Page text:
a Patch, a Drop, in the blur





        Its been a long time since I have linked up with Shadow Shot Sunday 2.  But its been quite the week, wanna share, and I have these really great shadow-y shots. Click on the link to see more shadows taken from around the globe by people with cameras and computers and exta time on Sunday.


Lots of people I know, people I love, are not doing well this Season of Joy.

I have been on my usual teeter-totter of high and low emotions that December seems to always accompany.

My good friend's husband has been recently diagnosed with stage 3, aggressive cancer. He is 25.  They have a three and one year old sons.  They have no health insurance.  I know good hard, hard working folks without a job and kids expecting Christmas presents.  Others are dealing with the full range of emotions associated with watching an aging parent end their last days of this earth not well.

We have had a month of detours and disappointments.  Nothing like cancer and unemployment, so we do not complain.

And yet.

It still gnaws.

And our joy, our thankfulness: it erodes. And then the guilt looms. Because good grief, we really don't have any problems if chemo is not on our lips except for in prayers for others.   

Thursday, the 6th marked the little celebrated observation of Saint Nicolas Day. I have a thing for Victorian traditions, and often pull out this book:

Mrs sharp

for inspiration and daydream about living 100 simpler years ago. 

I planned a full-fledged Saint Nicholas Party for my girls this December 6th.  The following day, with the children I volunteer teach for religious instruction, I had a similar Saint Nicholas party for my tiny class.

Thursday, as it turned out, was a train wreck.  Financial crap, physically feeling like crap; it always coaxes out the sleeping giant of depression in me.

I put on the ridged stone Mama face, but the kids sensed that underneath that thin veneer- all was not right with Mama.  Late Thursday evening  I buckle down despite my emotions to do a little spiritual/history lesson for my class the next day.

I went to this web site: The Saint Nicholas Center hoping to get more fact less fiction about who really was Saint Nicolas.  There in the glow of my Mac as I am sprawled out on the couch scanning sentences about Asia Minor, the Roman Empire and epidemics I read it:

"Nicolas radically took what Jesus said to do seriously and he gave away all his wealth and possessions to the poor".

I read the rest of his story. After I read, this is what I heard:

His life did not get better.  His life got much worse.  He was a human being like us all, surely he had bad days and asked "God why".  But for the rest of his life, with hunger and beating and imprisonments he never ceased being a man of compassion to the poor and needy as Jesus commands.

He was martyred on December 6th sometime in the 4th century.

Centuries later Christians starting building churches in his honor,  canonized him as a saint, made his tombstone a holy relic. However, I bet there was not much of that while he lived.  People were just trying to survive after all, including Nicholas.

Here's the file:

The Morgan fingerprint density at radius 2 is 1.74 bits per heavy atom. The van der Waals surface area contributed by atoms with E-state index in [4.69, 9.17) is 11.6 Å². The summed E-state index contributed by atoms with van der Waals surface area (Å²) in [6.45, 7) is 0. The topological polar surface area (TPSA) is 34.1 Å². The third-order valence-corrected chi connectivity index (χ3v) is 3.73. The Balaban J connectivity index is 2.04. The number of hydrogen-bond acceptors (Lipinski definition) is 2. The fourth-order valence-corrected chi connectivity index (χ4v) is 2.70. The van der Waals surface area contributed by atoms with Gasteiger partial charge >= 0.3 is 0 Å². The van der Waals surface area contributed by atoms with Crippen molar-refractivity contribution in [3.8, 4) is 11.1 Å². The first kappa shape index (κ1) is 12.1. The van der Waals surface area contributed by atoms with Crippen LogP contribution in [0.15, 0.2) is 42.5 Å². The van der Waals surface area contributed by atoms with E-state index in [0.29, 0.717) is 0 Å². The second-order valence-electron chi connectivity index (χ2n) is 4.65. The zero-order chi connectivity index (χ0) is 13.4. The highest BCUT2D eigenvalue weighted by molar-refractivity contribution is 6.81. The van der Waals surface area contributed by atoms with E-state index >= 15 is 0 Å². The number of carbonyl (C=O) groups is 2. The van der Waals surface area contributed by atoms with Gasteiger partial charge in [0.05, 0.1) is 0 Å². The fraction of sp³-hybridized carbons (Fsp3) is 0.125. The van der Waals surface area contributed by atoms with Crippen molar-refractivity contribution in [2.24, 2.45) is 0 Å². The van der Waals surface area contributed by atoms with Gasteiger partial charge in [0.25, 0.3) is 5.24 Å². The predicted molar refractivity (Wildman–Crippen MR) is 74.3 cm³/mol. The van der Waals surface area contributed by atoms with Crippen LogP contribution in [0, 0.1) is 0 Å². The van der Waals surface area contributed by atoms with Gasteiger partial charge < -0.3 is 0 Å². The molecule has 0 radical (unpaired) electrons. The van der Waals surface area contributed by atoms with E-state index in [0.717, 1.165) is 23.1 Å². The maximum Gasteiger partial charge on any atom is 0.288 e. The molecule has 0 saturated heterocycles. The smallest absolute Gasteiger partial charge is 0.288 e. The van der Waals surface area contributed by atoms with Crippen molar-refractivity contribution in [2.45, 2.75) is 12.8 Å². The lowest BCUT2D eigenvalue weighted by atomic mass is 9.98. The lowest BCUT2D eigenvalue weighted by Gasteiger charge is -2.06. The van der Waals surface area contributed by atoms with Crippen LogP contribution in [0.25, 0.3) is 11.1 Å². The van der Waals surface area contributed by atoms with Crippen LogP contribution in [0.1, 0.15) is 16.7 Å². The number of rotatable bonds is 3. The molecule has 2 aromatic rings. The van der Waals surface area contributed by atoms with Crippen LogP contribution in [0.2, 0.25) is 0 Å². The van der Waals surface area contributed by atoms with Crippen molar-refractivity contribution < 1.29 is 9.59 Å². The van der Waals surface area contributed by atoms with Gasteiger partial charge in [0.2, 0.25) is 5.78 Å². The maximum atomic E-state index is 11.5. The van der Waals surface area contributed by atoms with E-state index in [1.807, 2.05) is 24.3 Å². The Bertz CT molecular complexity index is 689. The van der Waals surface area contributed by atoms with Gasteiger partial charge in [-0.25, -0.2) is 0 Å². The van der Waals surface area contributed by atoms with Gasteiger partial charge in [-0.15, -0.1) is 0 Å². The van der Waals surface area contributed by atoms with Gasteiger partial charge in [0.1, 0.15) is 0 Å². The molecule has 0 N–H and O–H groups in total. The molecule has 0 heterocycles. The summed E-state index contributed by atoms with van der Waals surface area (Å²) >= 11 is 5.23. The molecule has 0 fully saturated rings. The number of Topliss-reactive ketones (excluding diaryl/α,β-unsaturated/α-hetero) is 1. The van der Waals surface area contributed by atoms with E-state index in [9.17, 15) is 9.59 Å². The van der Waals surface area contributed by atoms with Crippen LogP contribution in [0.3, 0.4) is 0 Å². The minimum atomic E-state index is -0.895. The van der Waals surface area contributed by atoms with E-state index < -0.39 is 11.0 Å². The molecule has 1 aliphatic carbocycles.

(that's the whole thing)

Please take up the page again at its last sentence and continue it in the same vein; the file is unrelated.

When we suffer, either horribly, or with just steady drips of stress and discouragement, we all think:

"Hey, I don't deserve this.

After all I…"

But that gets you nowhere fast.  No, not nowhere; it sucks you under.  Everything you once believed as true and good and lovely and surely worth it, gets called into question.

In a strange way reading Nicholas's life helped.

{I am a history geek what can I say}.

Following Jesus does not make all the bad, hard, ugly go away.

As I wrote in my lesson for the kids I teach, {several who candidly tell me about the horrible family situations they come from and look at me with round sincere eyes and ask "Miss Leah why?"} :

Jesus gives you joy after the crying.

Jesus gives you peace when you ask everyone you know "why" and no one comes up with an answer.

That, strangely, is enough.

Despite the days it seems pretty shitty to me, to be honest.

But truly it is enough, because it is supernatural.  As supernatural as a God-baby being born to a Virgin. It seems if only eejits would believe that; but believe roughly 1 Billion people on the planet do.  Not some fringe group of uneducated weirdos, despite what Tina Fey would have you believe {but i still love you 30 rock}.

It is that patch a light in a long dark hallway.


It is the tiny reflective drop of wonder right in front of you when you take the time to step carefully, adjust, be still, and see. 


Bad news.




It obscures our line of vision and isolates us with black thoughts.

But a shaft of light, a chrystal drop of illumination, pushes enough of it away to walk on. 

Walk on.

Joy will come in the morning.



5 thoughts on “a Patch, a Drop, in the blur

  1. Love your shadow shots Leah, esp. the DOF in the first. Jesus warned believers there would be testing times, belief in His power is what gets us through the hard stuff (that doesn’t miss us because it’s Christmas). All part of the plan we just can’t fathom sometimes.Hope you guys stay well. p.s it’s 2pm Sunday arv here.


  2. Leah … you wrote an amazing thoughtful post here .. my sadness is intense this month as well .. my sister who’s name is Leah died of colon cancer but I didn’t not find out until it was 4 years too late .. I have a very dysfunctional family and it took me this long to work up the courage to phone my father to ask for her address .. he blurted it out along with the fact he was sending her son to university on his dollar.
    How kind and thoughtful was that to tell me at the same time that she died and I had no chance of mending our relationship.. sorry … this is too much information .. I just wanted to say , I understand the depression and sadness.


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